Although we love the PSVR and the PS4 Pro, Sony really dropped the ball when it came to creating the PSVR’s Processing Unit.

For those of you not in the know, the PSVR comes with a breakout box, which has to connect to your PS4 and your TV with a few extra HDMI cables. This is so that a person not wearing the headset can see what’s happening on the TV or see an alternate screen if the PSVR supports multiplayer. It’s a great idea and reduces some of the isolationism that can be felt when using the headset but the breakout box comes with a rather large flaw; it lacks  HDCP 2.2 support.

PSVR processing box
The PSVR processing box

HDCP 2.2 is required for the implementation of High Dynamic Range (HDR) in certain titles. Assuming your TV supports HDR then you’ll be treated to more accurate colour reproduction and more striking lighting effects.

It’s not a deal breaker for most players, some say they can’t even tell the difference, but for AV enthusiasts like myself it’s heartbreaking to have the feature stripped out of my PS4 Pro (HDR is also available on PS4) when I have my PSVR set up too.

The free but highly impractical solution is to get down on your knees and unplug some cables every time you switch between regular games and PSVR, however, not only is this cumbersome and annoying but it could also cause premature wear of the HDMI socket on the PS4/PS4 Pro.

The next solution is to buy a male to female HDMI lead/adapter. Leaving this permanently plugged into the back of your PS4 means that it’s only the connector exposed to wear when you choose to switch.

Neither of these solutions are good enough to me. With a wife who likes tidy, my entertainment setup doesn’t allow for cables to be pulled in and out all of the time, not only are they hard to access, the PS4 Pro and PSVR breakout box skid around our wooden floor every time they’re moved.

Something had to be done.

So myself and the OOC team decided to do some research on switches. There are hundreds out there to choose from. From low-cost 3-port switches to expensive multi-port powered devices, price however does not really come into it, it’s the supported specs that matter.

Looking for a low cost solution we bought five different 3-port switches from Amazon. All of them claimed to support HDCP 2.2, some of them claimed to support 60hz and only one of them claimed to support HDR.

In addition to the switches we bought three Amazon Basics HDMI 2.0+ High Speed HDMI cables.

We won’t run through the different devices or what the results as because there’s no point, in the end only one worked:

A small £15 device made by a company called CSL. The box is around two thirds the size of a deck of playing cards, made of metal with a good weight to it. It allows one input and two outputs however being bi-directional this is rather inconsequential. On the top of the device is a push button which switches between the two outputs, you know which one you’ve selected thanks to a blue LED which becomes active when a signal is detected. It’s a little bright for our liking but a bit of black tape and remembering wether depressed means one device or another soon sorted that.

The CSL HDMI Switch we used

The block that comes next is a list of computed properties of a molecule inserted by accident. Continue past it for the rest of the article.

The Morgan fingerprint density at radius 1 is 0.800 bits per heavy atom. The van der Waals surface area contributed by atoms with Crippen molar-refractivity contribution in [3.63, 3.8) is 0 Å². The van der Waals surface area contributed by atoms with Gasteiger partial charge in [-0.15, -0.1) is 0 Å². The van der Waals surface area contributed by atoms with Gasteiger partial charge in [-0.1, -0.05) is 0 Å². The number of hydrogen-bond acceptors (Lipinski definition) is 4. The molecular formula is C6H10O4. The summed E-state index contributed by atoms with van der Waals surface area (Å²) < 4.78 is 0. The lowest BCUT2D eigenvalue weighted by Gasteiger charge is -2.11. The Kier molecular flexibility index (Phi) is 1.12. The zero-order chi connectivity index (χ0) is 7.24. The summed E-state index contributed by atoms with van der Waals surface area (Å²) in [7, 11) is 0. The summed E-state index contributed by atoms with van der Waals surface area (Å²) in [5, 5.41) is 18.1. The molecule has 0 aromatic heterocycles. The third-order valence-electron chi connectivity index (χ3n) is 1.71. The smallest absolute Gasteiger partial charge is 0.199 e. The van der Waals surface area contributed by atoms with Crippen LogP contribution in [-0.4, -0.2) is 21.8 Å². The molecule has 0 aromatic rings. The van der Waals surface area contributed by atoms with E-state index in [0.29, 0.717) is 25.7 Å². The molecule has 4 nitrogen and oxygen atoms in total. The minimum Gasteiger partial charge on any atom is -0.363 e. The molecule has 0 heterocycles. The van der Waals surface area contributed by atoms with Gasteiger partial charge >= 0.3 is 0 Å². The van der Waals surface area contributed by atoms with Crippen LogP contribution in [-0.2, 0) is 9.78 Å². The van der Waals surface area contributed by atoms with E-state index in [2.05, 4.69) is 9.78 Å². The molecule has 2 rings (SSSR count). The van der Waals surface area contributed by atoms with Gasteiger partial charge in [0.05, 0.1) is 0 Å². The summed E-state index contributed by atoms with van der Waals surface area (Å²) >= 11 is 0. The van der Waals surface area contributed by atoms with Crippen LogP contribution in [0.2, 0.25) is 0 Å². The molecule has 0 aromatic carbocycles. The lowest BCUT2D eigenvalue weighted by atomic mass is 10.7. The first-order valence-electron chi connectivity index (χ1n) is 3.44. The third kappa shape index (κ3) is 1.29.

It wasn’t plain sailing at first, this device almost got returned with all of the others, no matter what we tried we couldn’t get the device to display anything at all from the PS4 Pro. After talking with the supplier they suggested we use shorter cables, but our brand new Amazon cables were 0.9m and anything smaller would have been impractical. We nearly gave up until we looked at the box of random HDMI cables we had lying around. Instead of going shorter, why not go longer?

Success! In the end it took two 1.5m cables from an old Sky+ box to get it working. As far as we were aware, the cables were only rated for HDCP 1.4 but apparently not, with a bit more testing and switching to make sure it wasn’t a fluke we’d finally found a device that would switch between our PSVR and PS4 Pro while maintaining HDCP  2.2, 60Hz, RGB and the all important HDR on the latter device, all without restarting the system.

So if you’re looking to get a seamless PS4/PSVR HDR setup here is what you need. Firstly the switch. Next you’ll need a lot of HDMI cables. We can’t recommend where to buy the Sky+ cables because we can’t guarantee they’ll be the same as ours but we do know that the supplied PS4/PS4 Pro cable doesn’t work nor do Amazon cables. So what we can suggest is that you try as many different ones as possible, it will work eventually. In some cases you will get a flickering or snowy image, don’t persevere, ditch the cables and move on. You’re also going to need an additional HDMI socket on the TV.

The cables you are focusing on are the two between the PS4, the switch and the TV (highlighted in red in the image below).  The cables for the PSVR are inconsequential and you can use any cables you like.

The whole setup should look like this:

PSVR PS4 Switch Diagram
PSVR to PS4 with HDR switch


What is happening is that the PS4 is feeding all of its signal into the switch. If left on standard the original HDR HDCP 2.2 signal will pass straight through to the TV. When you press the button on the switch, the same signal gets sent through to the PSVR box, which, due to it’s limitations, strips out HDMI and converts the signal to HDCP 1.4 and then sends it to the TV. The great thing about this switch we discovered is that it can do this on the fly, some other success stories have resulted in switches that need the PS4 to be rebooted before working on a different setting.

So there we have it, an almost perfect PSVR/PS4 setup. We wish  we could promise you that it’s going to work out of the box but the truth is you’ll be tearing your hair out as you try tens of HDMI cables to get a result, however if you want to swap between glorious 60Hz, RGB, HDR and PSVR with the touch of a button, it’s worth the effort.